Back in our race we approached the halfway mark feeling good. At this point there was a water station and signs saying “check” (in English for once!). At the start of the race we had been checked with a mark on our numbers. Here we had to collect a band with coloured string to prove we followed the course correctly. A second band was given to us around 7.5km in as well. This is a good way to stop anyone cheating in the race since there was no chip timing.
At 4 miles we were feeling strong, we had even felt fresh enough to take a few photos and record a video while running along. Without discussing it we started to push on a little. This was partly motivated by a guy wearing a yellowy green t-shirt ahead of us. We had been with him the whole race and were using him as a marker not to fall behind. He was beginning to tire so we used the chance to break him. As we drew level with him he was reluctant to let us pass and upped his pace. After a water stop where he went a little ahead as we slowed for Vicki to drink (no co-ordination that girl). Revived we caught him easily and shot past him with ease. This time he couldn’t hold on to us.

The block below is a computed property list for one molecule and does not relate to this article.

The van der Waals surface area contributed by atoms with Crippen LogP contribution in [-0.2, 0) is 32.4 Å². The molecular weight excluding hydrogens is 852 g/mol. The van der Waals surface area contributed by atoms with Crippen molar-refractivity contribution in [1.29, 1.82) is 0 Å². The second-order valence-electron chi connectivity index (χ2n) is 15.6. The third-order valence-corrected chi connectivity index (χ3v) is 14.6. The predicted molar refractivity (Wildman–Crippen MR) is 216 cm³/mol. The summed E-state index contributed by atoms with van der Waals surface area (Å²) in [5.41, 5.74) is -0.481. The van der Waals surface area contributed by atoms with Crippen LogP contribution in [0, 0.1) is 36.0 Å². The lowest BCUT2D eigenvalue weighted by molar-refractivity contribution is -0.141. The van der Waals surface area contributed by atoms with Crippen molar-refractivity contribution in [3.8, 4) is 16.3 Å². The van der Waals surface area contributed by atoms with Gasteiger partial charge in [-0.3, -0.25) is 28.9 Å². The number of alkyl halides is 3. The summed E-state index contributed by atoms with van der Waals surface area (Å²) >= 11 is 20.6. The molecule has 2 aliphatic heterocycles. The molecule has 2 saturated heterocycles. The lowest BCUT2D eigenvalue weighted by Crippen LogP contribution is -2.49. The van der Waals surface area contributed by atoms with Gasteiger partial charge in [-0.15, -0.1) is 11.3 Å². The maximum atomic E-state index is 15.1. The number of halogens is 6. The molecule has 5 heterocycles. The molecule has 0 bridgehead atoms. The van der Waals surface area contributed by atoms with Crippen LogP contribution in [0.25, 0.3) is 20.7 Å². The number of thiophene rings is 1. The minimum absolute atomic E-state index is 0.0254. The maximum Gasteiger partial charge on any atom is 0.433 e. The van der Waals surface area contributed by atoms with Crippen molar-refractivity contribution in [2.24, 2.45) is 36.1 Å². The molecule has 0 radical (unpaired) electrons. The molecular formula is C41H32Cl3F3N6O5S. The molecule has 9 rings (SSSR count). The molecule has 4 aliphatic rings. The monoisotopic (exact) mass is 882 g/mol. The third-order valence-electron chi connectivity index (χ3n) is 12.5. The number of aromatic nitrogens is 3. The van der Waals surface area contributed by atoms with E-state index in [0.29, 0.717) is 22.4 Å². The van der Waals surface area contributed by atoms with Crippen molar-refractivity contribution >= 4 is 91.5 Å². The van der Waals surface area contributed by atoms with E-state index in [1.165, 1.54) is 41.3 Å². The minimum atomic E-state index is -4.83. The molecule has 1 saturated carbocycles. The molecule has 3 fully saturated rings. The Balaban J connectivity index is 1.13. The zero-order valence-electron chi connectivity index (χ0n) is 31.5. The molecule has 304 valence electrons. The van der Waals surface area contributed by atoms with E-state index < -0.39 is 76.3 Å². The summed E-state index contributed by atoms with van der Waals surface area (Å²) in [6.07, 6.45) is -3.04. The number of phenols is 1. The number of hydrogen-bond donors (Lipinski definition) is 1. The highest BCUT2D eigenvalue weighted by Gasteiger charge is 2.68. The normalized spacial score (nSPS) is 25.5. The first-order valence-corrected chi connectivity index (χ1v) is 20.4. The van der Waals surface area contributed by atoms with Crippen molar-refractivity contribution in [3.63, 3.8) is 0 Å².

At this point we realised that there were actually a lot of young Thai guys ahead of us who were really struggling. A lot had gone out much too fast and were now feeling the pain. As we had gone out at way below our normal race pace we now had the strength to pass them. As such the last two miles were spent overtaking many people. Two young guys who we had already passed at one point appeared ahead of us. Clearly the check bands are needed as they were taking shortcuts and had missed one. They smiled and laughed as we passed them for a second time as we all knew of their route choice.
One guy we overtook looked like a very strong runner who should have been much further ahead. Clearly he wasn’t experienced running this kind of distance. As we passed he congratulated us and we urged him on. He resumed running with us and stayed with us for about half a mile as we encouraged him along. He spoke no English but it was easy to get our message across at this point in the race.